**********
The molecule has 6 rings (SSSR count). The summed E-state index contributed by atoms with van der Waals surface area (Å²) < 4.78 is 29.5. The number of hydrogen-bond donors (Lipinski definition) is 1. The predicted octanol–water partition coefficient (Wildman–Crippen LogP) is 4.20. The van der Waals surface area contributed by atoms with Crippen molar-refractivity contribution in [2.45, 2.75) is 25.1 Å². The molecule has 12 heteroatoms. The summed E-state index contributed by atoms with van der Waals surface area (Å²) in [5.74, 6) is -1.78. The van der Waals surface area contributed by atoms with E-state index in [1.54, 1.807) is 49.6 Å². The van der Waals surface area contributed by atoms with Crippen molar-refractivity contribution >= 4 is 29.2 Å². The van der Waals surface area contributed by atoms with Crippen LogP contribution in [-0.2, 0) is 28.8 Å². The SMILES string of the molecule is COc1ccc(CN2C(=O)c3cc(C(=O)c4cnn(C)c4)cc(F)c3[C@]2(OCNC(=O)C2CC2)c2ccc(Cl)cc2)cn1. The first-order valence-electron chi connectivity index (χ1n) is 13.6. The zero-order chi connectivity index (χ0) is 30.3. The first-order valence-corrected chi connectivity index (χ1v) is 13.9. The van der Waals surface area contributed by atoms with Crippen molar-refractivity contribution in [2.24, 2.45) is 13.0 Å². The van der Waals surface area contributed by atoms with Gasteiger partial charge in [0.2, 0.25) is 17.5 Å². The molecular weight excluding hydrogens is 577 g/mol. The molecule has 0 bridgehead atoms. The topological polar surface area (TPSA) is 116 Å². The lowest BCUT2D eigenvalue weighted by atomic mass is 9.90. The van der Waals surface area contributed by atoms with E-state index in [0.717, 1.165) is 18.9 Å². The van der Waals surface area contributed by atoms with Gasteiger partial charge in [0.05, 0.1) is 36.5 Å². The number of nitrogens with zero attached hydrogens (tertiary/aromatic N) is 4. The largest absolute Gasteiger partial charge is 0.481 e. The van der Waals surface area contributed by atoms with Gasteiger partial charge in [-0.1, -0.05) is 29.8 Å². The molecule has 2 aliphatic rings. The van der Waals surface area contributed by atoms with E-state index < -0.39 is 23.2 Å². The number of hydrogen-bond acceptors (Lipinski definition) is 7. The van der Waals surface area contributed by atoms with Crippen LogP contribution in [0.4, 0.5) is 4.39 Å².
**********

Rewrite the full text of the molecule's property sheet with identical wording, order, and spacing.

The molecule has 6 rings (SSSR count). The summed E-state index contributed by atoms with van der Waals surface area (Å²) < 4.78 is 29.5. The number of hydrogen-bond donors (Lipinski definition) is 1. The predicted octanol–water partition coefficient (Wildman–Crippen LogP) is 4.20. The van der Waals surface area contributed by atoms with Crippen molar-refractivity contribution in [2.45, 2.75) is 25.1 Å². The molecule has 12 heteroatoms. The summed E-state index contributed by atoms with van der Waals surface area (Å²) in [5.74, 6) is -1.78. The van der Waals surface area contributed by atoms with E-state index in [1.54, 1.807) is 49.6 Å². The van der Waals surface area contributed by atoms with Crippen molar-refractivity contribution >= 4 is 29.2 Å². The van der Waals surface area contributed by atoms with Crippen LogP contribution in [-0.2, 0) is 28.8 Å². The SMILES string of the molecule is COc1ccc(CN2C(=O)c3cc(C(=O)c4cnn(C)c4)cc(F)c3[C@]2(OCNC(=O)C2CC2)c2ccc(Cl)cc2)cn1. The first-order valence-electron chi connectivity index (χ1n) is 13.6. The zero-order chi connectivity index (χ0) is 30.3. The first-order valence-corrected chi connectivity index (χ1v) is 13.9. The van der Waals surface area contributed by atoms with Crippen molar-refractivity contribution in [2.24, 2.45) is 13.0 Å². The van der Waals surface area contributed by atoms with Gasteiger partial charge in [0.2, 0.25) is 17.5 Å². The molecular weight excluding hydrogens is 577 g/mol. The molecule has 0 bridgehead atoms. The topological polar surface area (TPSA) is 116 Å². The lowest BCUT2D eigenvalue weighted by atomic mass is 9.90. The van der Waals surface area contributed by atoms with E-state index in [0.717, 1.165) is 18.9 Å². The van der Waals surface area contributed by atoms with Gasteiger partial charge in [0.05, 0.1) is 36.5 Å². The number of nitrogens with zero attached hydrogens (tertiary/aromatic N) is 4. The largest absolute Gasteiger partial charge is 0.481 e. The van der Waals surface area contributed by atoms with Gasteiger partial charge in [-0.1, -0.05) is 29.8 Å². The molecule has 2 aliphatic rings. The van der Waals surface area contributed by atoms with E-state index < -0.39 is 23.2 Å². The number of hydrogen-bond acceptors (Lipinski definition) is 7. The van der Waals surface area contributed by atoms with Crippen LogP contribution in [0.4, 0.5) is 4.39 Å².